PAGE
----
Solid, trusting patient-doctor relationships, always important to quality care, have become even more so in recent years. Today's healthcare consumers simply aren't satisfied with the traditional, doctor-in-the-driver's-seat relationship that once dominated healthcare interactions. Rather, they expect a more collaborative and patient-centered relationship, one that helps them feel valued, heard, and respected as active participants in their own process of care.
Not only does this type of relationship better satisfy the modern healthcare consumer, it is also beneficial to the care process in a variety of ways. Perhaps most important is the affect that solid healthcare relationships can have on patient engagement, and the effect that increased patient engagement can have on overall health outcomes. Research has shown that patients who feel engaged with and connected to their healthcare providers via a trusting, mutually respectful working relationship are more likely to adhere to treatment plans and to achieve more satisfactory health outcomes than those who do not.
Meanwhile, research also shows that healthcare providers could be doing a much better job in building these relationships and promoting that beneficial patient engagement. According to the 2016 NEJM Catalyst Insights Council survey, 42 percent of respondents – a group made up of clinicians, clinician leaders and health care executives – stated that less than a quarter of their patients were highly engaged, and more than 70 percent reported having less than half of their patients highly engaged.
So what could these providers be doing better when it comes to building patient trust and engagement? Communication is a key player when it comes to relationship building – and it seems that typical patient-doctor communication is an area with plenty of room for improvement.
Effective ways of improving communication include taking measures to improve interpersonal skills, such as active listening, face to face interactions, mindfulness and presence. In the digital age this means employing a variety of 'patient engagement' tools in everyday practice that work to open lines of communication between clinicians their clinical team and the clients that are their focus. Perhaps most useful for these purposes are robust and seamless patient portals, which have been shown to offer benefits for engaging patients With a concerted approach or plan for their active engagement: in terms of patient activation, engagement and timely actions at home. This is the way to show effectiveness in managing the client in their own health journey and fostering a sense of ownership of their well-being.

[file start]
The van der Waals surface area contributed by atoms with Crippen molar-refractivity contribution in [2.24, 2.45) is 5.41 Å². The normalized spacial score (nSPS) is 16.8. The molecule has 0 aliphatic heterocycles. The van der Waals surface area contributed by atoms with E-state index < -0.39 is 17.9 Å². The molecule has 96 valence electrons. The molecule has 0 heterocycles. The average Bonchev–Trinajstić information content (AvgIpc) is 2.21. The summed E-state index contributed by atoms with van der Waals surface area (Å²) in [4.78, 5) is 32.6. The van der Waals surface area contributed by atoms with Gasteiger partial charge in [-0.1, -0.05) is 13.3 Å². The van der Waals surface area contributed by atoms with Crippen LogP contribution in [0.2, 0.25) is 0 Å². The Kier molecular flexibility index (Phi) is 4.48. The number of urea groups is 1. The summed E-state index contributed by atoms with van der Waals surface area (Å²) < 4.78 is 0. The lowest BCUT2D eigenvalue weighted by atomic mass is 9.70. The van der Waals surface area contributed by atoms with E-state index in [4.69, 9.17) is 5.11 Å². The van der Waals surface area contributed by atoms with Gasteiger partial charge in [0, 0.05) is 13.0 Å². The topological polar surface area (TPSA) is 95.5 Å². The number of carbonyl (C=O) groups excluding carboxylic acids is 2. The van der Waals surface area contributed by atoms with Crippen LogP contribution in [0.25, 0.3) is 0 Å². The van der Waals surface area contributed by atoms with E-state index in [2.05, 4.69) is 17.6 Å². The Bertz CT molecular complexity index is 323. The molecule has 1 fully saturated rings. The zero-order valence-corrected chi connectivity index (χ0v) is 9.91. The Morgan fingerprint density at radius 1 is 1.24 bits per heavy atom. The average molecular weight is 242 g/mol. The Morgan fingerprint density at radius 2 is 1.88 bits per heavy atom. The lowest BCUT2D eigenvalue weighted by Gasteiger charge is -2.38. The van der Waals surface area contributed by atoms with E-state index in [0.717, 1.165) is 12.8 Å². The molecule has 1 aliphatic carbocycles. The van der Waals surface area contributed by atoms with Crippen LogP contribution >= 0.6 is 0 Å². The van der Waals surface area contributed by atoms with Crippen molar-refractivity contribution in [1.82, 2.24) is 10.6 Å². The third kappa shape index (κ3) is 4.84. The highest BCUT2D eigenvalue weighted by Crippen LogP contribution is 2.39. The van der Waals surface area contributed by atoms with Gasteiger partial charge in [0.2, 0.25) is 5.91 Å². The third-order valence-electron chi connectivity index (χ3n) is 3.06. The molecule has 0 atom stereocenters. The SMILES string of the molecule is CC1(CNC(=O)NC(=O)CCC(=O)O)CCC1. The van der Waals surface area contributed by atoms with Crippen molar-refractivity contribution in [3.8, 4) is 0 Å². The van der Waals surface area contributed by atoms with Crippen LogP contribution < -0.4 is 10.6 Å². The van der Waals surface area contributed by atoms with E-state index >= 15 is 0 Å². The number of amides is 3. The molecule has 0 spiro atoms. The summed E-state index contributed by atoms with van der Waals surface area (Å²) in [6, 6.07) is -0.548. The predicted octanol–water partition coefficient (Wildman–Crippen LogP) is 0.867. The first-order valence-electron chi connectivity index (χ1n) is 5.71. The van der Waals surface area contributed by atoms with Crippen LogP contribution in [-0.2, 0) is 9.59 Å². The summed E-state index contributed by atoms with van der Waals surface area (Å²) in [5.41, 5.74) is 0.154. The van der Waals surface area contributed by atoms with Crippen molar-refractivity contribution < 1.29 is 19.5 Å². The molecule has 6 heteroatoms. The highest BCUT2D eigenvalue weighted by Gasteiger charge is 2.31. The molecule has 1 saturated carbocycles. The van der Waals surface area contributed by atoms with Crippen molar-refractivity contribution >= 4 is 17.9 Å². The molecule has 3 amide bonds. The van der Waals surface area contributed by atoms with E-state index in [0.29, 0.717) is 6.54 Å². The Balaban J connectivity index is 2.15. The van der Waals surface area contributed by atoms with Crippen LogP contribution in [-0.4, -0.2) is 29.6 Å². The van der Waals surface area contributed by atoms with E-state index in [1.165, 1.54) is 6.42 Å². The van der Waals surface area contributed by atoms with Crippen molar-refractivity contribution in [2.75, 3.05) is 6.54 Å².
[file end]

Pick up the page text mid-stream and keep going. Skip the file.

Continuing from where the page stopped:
Patient portals, when integrated to your healthcare IT system / PMS and EHR systems, offer healthcare consumers access to a number of features that place them squarely in the middle of their own healthcare journey. Among the most important of these are online access to their own health information and a ethical amount of emails/newsletters to engage them in their health education. A robust healthcare IT system can tailor their areas according to their journey in your clinic. A targeted health education can increase their ability to interact knowledgeably and confidently with their clinical team about their care decision making and a more solid or reliable agreement to a care plan proposed.
Secure messaging between healthcare clients and providers is essential; this is always personal health information PHI and it is to be 100% secured. Many internet based chat rooms/meeting facilities are being used; just check for security and don't jeopardize privacy issues.
As we move forward into digital health - look for a healthcare IT platform that has inbuilt 100% secured telehealth facilities available. This alternative approach for follow up appointments and classes is the future. This digital world of healthcare delivery embraces full possibilities of healthcare encounters. These new digital encounters will only be judged by the health outcomes delivered and the patients/clients themselves.
A bonus comment for your embracing of patient engagement tools is that you are also getting ready for the next stages of value based care and reporting. The aspects of quality care and how this is measured and monitored will include the frequency and type of direct and digital interactions, which means building feelings of connection and trust between the clinical team and the client. Features that increase the convenience of client-clinician interactions, such as online appointment management and prescription renewals, for instance, also work to engender engagement - clients feel valued and respected.
The bottom line is that clinicians must respond to these demands of their clients. They want better communication and more collaboration to foster this highly valued patient-doctor relationship. The digital age offers new ways to build the trust and respect. The quality of this relationship has a great deal of influence on the quality of care delivered to clients, and ultimately, the health outcomes that result from that care.
1. Doctors' Interpersonal Skills Valued More Than Their Training or Being Up-to-Date
2. Improving Physicians' Relationships with Patients
3. Physician communication and patient adherence to treatment: a meta-analysis
4.The Influence of the Patient-Clinician Relationship on Healthcare Outcomes: A Systematic Review and Meta-Analysis of Randomized Controlled Trials
5. Patient Engagement Survey: Improved Engagement Leads to Better Outcomes, but Better Tools Are Needed
6. 5 Ways to Improve Physician-patient Relationships
7. What are the Top Pros and Cons of Adopting Patient Portals?